All those folks who wrote Santa Claus asking him to send them a sleek new custom-built comedy with fast lines and the very finest in Hollywood fittings got their wish just one day late with the opening of "The Philadelphia Story" yesterday at the Music Hall. For this present, which really comes via Metro-Goldwyn-Mayer, has just about everything that blue-chip comedy should have- a witty, romantic script derived by Donald Ogden Stewart out of Phillip Harry's successful play; the flavor of high-society elegance, in which the patrons invariably luxuriate, and a splendid cast of performers headed by Katherine Hepburn, James Stewart, and Cary Grant. If it doesn't play out this year and well along into next they should turn the Music Hall into a shooting gallery.
It has been a long time since Hollywood has spent itself so extravagantly, and to such entertaining effect, upon a straight upper-crust fable, an unblushing apologia for plutocracy. Money and talent are mostly going these days into an elaborate outdoor epics and rugged individualistic films. It is like old times to see one about the trials and tribulations of the rich, and to have Miss Hepburn back, after a two year recess, as another spoiled and willful daughter of America's unofficial peerage, comporting herself easily amid swimming pools stables and the usual appurtenances of a huge estate.
For that is what she is- and does- in the Messrs, Stewart's and Barney's pleasant dissertation upon a largely pleasant dissertation upon a largely inconsequential subject, that subject being the redemption of a rather priggish and disagreeable miss. The writers have solemnly made her out as a frigid and demanding sort of person-one of a "special class of American females: the married maidens"- who has divorced her first husband and is preparing to take unto herself another simply because she doesn't understand her own psyche. But an amusing complication, whereby an ink-smeared journalist and a girl photographer turn up to "cover" her wedding for a "snoop" magazine leads to a strange exposure of her basic hypocrisy, and she remarries the proper man to the proper effect.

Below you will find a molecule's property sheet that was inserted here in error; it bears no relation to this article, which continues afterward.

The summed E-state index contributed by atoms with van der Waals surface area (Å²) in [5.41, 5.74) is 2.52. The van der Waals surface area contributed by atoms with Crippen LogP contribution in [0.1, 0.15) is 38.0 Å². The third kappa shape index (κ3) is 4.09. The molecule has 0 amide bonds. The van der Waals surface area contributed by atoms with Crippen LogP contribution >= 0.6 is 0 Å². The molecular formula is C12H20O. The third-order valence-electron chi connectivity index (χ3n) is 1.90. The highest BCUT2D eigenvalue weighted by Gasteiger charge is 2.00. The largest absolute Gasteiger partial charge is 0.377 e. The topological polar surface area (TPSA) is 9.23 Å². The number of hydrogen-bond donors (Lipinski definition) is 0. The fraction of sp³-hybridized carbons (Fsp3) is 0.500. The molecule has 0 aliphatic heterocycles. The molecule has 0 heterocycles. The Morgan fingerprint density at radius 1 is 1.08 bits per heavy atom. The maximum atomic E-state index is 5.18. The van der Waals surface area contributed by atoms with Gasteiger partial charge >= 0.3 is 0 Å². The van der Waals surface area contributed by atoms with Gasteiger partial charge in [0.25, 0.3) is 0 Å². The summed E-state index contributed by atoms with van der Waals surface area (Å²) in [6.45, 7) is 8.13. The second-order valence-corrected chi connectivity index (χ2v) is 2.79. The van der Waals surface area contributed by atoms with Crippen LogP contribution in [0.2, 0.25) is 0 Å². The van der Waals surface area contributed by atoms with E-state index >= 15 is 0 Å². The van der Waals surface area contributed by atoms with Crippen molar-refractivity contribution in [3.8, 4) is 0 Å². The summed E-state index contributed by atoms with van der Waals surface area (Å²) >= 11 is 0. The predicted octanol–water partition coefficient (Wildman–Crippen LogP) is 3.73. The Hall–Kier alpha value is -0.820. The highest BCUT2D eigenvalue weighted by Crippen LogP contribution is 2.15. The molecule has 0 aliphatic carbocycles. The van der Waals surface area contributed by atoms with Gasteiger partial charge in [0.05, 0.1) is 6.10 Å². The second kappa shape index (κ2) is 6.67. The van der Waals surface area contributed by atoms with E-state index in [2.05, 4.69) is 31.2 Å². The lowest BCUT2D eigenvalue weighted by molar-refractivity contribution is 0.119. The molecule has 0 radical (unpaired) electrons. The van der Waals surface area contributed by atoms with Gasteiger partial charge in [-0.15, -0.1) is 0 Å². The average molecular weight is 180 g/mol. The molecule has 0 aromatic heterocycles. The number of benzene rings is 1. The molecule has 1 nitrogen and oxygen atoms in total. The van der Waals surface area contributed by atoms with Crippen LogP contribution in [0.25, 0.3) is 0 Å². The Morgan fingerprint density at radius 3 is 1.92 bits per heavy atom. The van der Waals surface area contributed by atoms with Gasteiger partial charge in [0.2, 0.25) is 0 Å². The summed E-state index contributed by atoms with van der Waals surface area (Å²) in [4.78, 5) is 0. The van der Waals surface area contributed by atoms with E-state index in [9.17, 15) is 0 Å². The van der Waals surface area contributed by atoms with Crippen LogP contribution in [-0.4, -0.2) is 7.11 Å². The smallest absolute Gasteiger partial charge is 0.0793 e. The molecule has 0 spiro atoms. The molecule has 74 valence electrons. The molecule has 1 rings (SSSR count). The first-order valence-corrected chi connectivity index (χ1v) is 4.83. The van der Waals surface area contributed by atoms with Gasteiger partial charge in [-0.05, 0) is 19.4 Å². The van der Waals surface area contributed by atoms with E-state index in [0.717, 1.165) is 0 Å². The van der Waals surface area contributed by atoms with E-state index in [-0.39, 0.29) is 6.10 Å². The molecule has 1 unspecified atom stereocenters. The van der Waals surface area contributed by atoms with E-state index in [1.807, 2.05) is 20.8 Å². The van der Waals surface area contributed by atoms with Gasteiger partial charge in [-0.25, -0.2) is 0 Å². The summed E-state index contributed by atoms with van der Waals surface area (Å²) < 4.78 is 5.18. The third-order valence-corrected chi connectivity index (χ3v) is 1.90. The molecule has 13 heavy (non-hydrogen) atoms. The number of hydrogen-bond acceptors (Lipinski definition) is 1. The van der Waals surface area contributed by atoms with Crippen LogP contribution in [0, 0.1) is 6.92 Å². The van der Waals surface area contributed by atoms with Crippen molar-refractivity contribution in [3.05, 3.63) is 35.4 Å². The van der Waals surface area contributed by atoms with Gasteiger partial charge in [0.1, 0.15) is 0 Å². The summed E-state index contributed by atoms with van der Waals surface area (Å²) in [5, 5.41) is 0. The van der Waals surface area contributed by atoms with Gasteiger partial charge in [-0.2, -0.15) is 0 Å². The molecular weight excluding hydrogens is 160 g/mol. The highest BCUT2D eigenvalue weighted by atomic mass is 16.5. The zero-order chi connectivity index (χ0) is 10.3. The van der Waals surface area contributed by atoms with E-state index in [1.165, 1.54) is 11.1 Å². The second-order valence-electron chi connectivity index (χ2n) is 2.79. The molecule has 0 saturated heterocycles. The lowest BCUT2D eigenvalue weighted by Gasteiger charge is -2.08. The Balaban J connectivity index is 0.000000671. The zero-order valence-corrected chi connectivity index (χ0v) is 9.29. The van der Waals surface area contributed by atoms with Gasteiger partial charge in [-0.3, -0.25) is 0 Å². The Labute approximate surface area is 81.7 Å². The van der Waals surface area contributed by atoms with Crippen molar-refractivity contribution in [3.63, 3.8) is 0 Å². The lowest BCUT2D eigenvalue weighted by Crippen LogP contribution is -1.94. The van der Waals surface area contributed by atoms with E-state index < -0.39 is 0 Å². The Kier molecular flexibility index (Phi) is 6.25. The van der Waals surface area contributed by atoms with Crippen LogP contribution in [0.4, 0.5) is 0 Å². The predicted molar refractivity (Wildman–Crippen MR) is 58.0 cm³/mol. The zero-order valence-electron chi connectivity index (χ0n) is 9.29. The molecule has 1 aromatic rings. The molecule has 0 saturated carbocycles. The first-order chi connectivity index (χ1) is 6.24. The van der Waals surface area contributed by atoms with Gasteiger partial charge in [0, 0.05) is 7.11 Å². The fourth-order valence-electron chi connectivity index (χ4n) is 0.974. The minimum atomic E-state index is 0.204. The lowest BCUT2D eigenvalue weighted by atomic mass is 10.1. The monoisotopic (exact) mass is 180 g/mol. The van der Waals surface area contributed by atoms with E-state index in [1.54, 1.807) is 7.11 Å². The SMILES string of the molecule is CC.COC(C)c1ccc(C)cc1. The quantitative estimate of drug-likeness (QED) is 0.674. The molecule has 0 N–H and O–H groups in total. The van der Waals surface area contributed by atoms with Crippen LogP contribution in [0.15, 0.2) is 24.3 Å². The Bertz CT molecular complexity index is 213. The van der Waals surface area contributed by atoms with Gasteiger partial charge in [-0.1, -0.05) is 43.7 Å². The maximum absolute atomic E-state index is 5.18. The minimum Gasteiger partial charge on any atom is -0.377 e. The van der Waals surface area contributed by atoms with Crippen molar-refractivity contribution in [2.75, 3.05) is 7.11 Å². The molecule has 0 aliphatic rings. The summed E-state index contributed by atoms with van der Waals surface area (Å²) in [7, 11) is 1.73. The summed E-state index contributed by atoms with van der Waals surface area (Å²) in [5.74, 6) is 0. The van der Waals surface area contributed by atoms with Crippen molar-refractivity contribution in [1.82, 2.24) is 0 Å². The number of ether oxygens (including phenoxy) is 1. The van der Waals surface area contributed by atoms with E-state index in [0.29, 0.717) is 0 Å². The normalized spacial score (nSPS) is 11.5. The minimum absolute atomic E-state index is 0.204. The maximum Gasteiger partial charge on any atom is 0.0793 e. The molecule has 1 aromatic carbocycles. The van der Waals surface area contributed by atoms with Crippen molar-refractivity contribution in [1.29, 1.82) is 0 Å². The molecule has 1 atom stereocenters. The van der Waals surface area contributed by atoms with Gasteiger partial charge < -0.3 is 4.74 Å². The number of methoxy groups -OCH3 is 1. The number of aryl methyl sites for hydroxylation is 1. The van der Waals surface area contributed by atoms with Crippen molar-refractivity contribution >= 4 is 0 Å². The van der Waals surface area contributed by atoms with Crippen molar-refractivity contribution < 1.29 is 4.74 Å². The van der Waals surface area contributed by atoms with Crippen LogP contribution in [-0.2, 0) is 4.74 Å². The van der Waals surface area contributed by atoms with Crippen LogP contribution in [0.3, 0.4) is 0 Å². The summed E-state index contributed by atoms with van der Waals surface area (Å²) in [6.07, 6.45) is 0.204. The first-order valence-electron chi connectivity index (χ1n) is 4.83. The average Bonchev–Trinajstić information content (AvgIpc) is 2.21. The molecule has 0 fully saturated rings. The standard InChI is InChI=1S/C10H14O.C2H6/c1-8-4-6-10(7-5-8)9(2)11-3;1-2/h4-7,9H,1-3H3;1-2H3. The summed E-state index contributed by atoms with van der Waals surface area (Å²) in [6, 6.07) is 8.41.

Truthfully, the psychology of the story is as spacious as a spiel, and, for all the talk about the little lady being "a sort of high priestess to a virgin goddess," etc., she is and remains at the end what most folks would calla plain snob. But the way Miss Hepburn plays her, with the wry things she is given to say, she is an altogether charming character to meet cinematically. Someone was rudely charging a few years ago that Miss Hepburn was "box-office poison." If she is, a lot of people don't read labels- including us.
But she isn't the only one who gives a brilliant performance in this film. James Stewart, as the acid word-slinger, matches her poke for gibe all the way and incidentally contributes one of the most cozy drunk scenes with the Miss Hepburn we've ever spent. Cary Grant, too, is warmly congenial as the cast-of but undefeated mate, and Ruth Hussey, Virginia Weldler, Roland Young and Mary Nash add much to the merriment.
Provided you have a little patience for the lavishly rich, which these folk are you should have great fun at "The Philadelphia Story." For Metro and Director George Cukor have graciously made it apparent in the words of a character, that one of the "prettiest sights in this pretty world is the privileged classes enjoying their privileges." And so, in this instance, will you, too.